After 61 days of dropping the ball on this blog, I’m (kinda) back. Given the amount of work on at the moment in both Geneva and Oxford this may be another fly-by-night affair with the narciss-o-sphere, but my pride demands that I at least try to record some random thoughts every now and again on the topic of scenarios, uncertainty and other vaguely interesting topics. For my future self as much as you, to be honest.
So today, as I prepare to jump off to a phone conference, I offer the following question that has been bugging me of late:
- Are scenarios a useful way to explore an organizational fitness landscape?
- Is it possible to theoretically show how scenarios might map out both a perceived and real morphology of competitive advantage, given both contextual (wholly external, macro-environmental) and transactional (closer, influence-able) shifts?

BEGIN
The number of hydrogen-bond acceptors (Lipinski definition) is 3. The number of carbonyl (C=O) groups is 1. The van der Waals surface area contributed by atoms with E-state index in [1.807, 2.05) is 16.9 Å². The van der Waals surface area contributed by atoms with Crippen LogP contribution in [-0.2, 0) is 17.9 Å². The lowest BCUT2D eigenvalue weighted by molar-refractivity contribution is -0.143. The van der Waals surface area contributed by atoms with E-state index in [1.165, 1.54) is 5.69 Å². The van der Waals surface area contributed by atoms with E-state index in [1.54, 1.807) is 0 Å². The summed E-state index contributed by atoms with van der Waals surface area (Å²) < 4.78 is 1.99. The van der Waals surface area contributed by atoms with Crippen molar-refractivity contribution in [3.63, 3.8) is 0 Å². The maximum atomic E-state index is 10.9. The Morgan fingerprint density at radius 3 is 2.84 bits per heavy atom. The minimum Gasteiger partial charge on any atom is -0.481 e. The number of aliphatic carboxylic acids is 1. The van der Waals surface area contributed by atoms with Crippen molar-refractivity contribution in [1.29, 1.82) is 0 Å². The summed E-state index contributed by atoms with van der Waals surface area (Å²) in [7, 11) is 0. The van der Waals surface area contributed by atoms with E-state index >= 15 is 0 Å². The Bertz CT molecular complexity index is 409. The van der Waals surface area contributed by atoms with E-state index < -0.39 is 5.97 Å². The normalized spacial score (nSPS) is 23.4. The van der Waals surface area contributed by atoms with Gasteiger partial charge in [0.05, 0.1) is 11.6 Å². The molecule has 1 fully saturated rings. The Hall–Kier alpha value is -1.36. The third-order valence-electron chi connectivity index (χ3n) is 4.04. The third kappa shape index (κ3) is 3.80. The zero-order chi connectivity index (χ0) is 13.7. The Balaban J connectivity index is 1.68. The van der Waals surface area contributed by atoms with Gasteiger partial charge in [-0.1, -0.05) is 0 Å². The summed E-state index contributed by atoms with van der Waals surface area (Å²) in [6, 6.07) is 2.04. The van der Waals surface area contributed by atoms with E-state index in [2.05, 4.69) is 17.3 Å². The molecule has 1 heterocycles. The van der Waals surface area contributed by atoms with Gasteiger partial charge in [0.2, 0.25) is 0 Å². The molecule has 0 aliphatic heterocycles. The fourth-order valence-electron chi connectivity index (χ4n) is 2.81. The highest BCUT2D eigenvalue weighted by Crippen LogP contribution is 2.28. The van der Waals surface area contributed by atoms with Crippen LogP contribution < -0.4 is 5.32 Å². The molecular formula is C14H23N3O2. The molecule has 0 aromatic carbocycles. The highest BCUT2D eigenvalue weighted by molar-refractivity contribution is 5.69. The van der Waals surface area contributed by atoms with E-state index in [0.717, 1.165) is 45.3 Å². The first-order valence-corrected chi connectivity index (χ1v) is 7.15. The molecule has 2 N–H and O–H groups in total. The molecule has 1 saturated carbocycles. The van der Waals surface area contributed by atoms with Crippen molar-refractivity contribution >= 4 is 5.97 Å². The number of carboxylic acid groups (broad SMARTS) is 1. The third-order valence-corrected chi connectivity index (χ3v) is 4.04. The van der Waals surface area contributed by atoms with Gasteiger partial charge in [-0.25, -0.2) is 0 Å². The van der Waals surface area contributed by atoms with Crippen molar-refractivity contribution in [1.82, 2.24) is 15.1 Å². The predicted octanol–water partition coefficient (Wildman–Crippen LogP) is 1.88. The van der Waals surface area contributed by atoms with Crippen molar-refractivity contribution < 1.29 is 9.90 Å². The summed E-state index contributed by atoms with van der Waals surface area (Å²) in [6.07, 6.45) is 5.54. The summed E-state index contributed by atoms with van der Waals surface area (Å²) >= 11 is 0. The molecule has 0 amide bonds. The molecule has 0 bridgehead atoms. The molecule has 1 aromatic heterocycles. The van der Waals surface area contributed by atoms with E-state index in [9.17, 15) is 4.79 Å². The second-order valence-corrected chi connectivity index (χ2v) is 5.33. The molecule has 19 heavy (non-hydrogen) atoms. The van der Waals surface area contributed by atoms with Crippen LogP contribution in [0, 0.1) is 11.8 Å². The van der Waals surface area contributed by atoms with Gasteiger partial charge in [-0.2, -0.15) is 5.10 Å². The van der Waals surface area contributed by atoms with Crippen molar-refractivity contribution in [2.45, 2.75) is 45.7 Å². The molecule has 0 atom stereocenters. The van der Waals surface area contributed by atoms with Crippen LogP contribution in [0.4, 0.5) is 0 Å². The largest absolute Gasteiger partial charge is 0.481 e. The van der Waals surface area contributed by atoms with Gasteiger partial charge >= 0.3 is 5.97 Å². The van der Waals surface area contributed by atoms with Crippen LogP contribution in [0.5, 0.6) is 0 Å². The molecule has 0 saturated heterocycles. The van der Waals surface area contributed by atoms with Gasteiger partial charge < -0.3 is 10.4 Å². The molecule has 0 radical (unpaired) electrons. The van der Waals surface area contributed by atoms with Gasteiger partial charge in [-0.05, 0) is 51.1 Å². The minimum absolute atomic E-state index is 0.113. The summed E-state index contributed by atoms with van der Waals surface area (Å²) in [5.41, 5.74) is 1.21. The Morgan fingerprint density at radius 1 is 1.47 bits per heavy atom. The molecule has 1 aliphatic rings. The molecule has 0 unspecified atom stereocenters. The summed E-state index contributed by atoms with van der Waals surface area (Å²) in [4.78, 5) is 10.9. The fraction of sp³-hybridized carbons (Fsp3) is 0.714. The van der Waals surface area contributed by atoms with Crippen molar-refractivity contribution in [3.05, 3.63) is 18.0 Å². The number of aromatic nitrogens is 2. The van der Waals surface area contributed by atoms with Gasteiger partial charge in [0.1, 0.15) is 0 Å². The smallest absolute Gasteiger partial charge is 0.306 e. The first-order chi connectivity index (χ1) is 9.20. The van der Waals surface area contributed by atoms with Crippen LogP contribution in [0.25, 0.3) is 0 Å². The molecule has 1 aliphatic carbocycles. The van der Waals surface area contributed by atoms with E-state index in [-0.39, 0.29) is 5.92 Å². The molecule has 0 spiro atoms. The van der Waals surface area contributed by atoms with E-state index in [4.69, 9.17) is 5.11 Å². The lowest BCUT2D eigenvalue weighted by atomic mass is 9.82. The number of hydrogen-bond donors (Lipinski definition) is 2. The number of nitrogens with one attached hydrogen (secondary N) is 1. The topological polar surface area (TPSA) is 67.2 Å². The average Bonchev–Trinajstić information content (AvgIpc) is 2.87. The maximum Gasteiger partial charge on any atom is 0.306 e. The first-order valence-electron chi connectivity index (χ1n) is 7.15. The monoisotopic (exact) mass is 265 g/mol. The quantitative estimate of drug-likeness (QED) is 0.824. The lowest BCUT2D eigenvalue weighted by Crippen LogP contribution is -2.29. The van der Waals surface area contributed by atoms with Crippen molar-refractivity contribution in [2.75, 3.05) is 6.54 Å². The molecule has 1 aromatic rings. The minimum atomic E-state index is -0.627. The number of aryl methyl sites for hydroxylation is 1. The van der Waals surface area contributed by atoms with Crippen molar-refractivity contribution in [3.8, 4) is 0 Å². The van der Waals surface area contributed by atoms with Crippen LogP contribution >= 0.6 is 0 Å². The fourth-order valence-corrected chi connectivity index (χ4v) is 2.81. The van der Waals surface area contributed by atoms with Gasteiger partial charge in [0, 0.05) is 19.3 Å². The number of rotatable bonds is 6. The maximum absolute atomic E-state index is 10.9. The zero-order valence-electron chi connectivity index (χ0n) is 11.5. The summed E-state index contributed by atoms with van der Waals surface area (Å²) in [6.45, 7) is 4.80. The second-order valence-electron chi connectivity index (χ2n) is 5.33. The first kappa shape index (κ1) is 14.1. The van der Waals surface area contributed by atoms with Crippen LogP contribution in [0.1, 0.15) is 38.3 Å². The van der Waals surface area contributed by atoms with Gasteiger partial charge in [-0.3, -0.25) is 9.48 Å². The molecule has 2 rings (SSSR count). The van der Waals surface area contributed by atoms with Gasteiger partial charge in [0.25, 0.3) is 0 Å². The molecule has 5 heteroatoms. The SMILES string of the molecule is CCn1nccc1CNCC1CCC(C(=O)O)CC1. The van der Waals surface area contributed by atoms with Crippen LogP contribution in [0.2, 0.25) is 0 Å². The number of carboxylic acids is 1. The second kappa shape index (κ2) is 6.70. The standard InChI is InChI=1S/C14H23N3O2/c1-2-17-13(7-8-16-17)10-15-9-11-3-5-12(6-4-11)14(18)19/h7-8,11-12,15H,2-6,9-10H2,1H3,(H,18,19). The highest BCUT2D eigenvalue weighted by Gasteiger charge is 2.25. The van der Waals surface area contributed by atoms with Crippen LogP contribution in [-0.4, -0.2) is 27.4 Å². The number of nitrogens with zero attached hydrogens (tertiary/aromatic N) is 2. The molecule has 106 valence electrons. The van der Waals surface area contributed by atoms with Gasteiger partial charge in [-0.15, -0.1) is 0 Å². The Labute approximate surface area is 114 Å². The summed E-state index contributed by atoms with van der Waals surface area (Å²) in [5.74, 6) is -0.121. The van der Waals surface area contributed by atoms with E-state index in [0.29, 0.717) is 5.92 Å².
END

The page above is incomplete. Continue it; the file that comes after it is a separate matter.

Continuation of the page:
- Can this be systematized, and can one correct for bias in the way the scenario process is performed to get as close to what people might think of as “reality” as possible?
- Is it possible to link this to any existing or future empirical work in terms of the usefulness of this approach?
Thanks to the wonderful people here at the Said Business School, I have a massive pile of reading that might help me answer these questions, but if you happen to have some insights into complexity theory and could offer some thoughts or ideas, that would be most helpful.